Bigger goes to the job interview. He meets Mr. Dalton in one of the nicest neighbourhoods in the city. An impressive house. They are very wealthy. Mr. Dalton is one of the most respected citizens of Chicago, a multi-millionaire who owns real-estate and thus incidentally and indirectly, the tenement building Bigger and his family live in. Mr. Dalton and his blind wife have a social conscience though, and they’ve given millions of dollars in aid to the city’s black citizens. Bigger is to be their chauffeur, to replace the last black chauffeur, who was encouraged by Mrs. Dalton to attend night school in order to get a better job. Bigger is suspicious. He is suspicious of all white people, who have always held him back, crushed him down, prevented him from attaining his dreams. But the Daltons are different, and this troubles him deeply. Their daughter Mary barges into his interview with his future employer and starts demanding whether he is with a union; calls her father a capitalist. Bigger decides he hates the young woman. She is pretty, very pretty, but she is already making trouble for him. He’s not quite sure what capitalism or communism is, but he’s pretty sure she is one of them and he fears Mr. Dalton won’t give him the job if he thinks Bigger is one of them too. But he does get the job, and his first task is to drive Mary to university that evening. But Mary doesn’t want to go to university. Instead, she wants Bigger to drive her to her boyfriend’s, who as it turns out, is a notorious Communist agitator. The couple wants to befriend Bigger, encourage him to call them by their first names, they are curious about his life, they want to better the condition of blacks in America. That evening, they force him to sit down and eat a meal at a local black hangout and get drunk with them. Things turn out badly. By two in the morning, Mary is dead, and Bigger is responsible. To cover up his tracks, he makes the situation much worse. Now he’s on the run for murder. Being responsible for the death of a white woman means capital punishment for him, so he must stay in hiding, and by the evening after Mary’s death, he’s murdered another woman to prevent her from denouncing him. This is all terribly dark and his acts are abominably violent. But Wright has formed a taut, stark tableau that reads like the best kind of suspense thriller. You can’t keep racing along to find out what will happen next.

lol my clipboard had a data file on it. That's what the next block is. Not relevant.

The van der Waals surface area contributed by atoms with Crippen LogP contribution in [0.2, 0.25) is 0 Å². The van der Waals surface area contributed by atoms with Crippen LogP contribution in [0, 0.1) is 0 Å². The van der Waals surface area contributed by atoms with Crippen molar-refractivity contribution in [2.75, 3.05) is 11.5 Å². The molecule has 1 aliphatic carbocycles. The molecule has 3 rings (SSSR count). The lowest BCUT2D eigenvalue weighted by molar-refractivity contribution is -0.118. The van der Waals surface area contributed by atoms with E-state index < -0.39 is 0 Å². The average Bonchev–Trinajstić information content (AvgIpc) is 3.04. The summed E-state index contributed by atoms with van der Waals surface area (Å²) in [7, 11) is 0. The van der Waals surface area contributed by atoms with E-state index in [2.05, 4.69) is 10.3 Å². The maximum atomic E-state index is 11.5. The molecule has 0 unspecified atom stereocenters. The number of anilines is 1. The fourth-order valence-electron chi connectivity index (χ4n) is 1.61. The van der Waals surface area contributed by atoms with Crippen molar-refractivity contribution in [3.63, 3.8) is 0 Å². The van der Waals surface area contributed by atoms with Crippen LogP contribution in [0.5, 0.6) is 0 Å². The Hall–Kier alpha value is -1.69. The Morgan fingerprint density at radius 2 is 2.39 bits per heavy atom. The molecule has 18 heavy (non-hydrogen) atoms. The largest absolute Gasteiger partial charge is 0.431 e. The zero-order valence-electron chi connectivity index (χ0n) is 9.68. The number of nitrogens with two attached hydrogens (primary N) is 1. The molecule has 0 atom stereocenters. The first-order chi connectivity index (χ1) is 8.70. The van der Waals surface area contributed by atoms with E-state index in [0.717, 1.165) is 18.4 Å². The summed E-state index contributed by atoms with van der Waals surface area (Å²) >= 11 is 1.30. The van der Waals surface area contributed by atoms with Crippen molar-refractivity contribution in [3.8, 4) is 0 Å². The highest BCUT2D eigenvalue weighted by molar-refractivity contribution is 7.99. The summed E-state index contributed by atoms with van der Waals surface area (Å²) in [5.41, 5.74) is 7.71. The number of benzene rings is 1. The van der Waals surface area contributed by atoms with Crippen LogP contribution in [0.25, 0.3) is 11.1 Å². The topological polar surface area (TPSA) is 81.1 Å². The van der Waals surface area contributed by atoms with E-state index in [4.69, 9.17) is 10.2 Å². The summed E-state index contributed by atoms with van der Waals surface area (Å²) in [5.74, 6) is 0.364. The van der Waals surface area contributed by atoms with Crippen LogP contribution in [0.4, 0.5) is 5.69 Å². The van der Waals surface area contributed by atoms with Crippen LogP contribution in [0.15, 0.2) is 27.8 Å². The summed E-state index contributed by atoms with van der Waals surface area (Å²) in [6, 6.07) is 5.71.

Bigger is caught, of course. You figure this out before you’ve even begun to read the book. Book 1 is called Fear. Book 2: Flight. Book 3: Fate. Nothing so far has given any indication that Bigger is on the right track or likely to see the light. This part of the book was the most problematic for me. The physical violence in Book 2 was revolting, sickening. But now in Book 3, Wright shows us racism in full force, and Bigger finally starts to become human. His defences are broken down, and he isn’t a mere brute anymore, he questions himself, he seeks to be understood by someone. But the problematic part here is that this is also were Wright gets preachy in his attempt to drive home his point about the kind of world the blacks have been living in till now and what few choices and hope they’ve been given since their arrival in America, and now, in a Jim Crow nation. We are given to understand that Bigger is the symptom of a sick society. Of course, an enlighten reader can only agree with this. But there is too much rhetoric here. There is a long speech, many pages long, and if we already know that Wright was an active member of the Communist party, we can’t help but feel that he is advancing Communist theories. I have nothing against Socialism, or even Communism where these ideologies meet with humanitarian concerns, in that sense I feel they are a powerful and necessary forces in the world, but for the problem that these ideologies go so deeply into the fabric of life and reframe everything in the light of Us vs. Them. Bigger doesn’t understand a word of this speech, but he understand it’s intent. I understood a little bit more than he did, but mostly I felt like I’d been hit over the head with a lot of theoretical jargon that only distanced me from what until then had been a visceral experience. No matter. This is an essential novel. It was relevant and necessary and groundbreaking when it was first published, and though many black writers have expressed their individual voices since then, it remains an essential novel today. This is the kind of book that marks you for life. I can’t say I’ll necessarily want to read it again, and for that reason it probably won’t make the list of my favourite books this year, but it was an important read and a challenging one, and frankly, pretty gripping too, and one I feel has made me grow as a person and as a reader.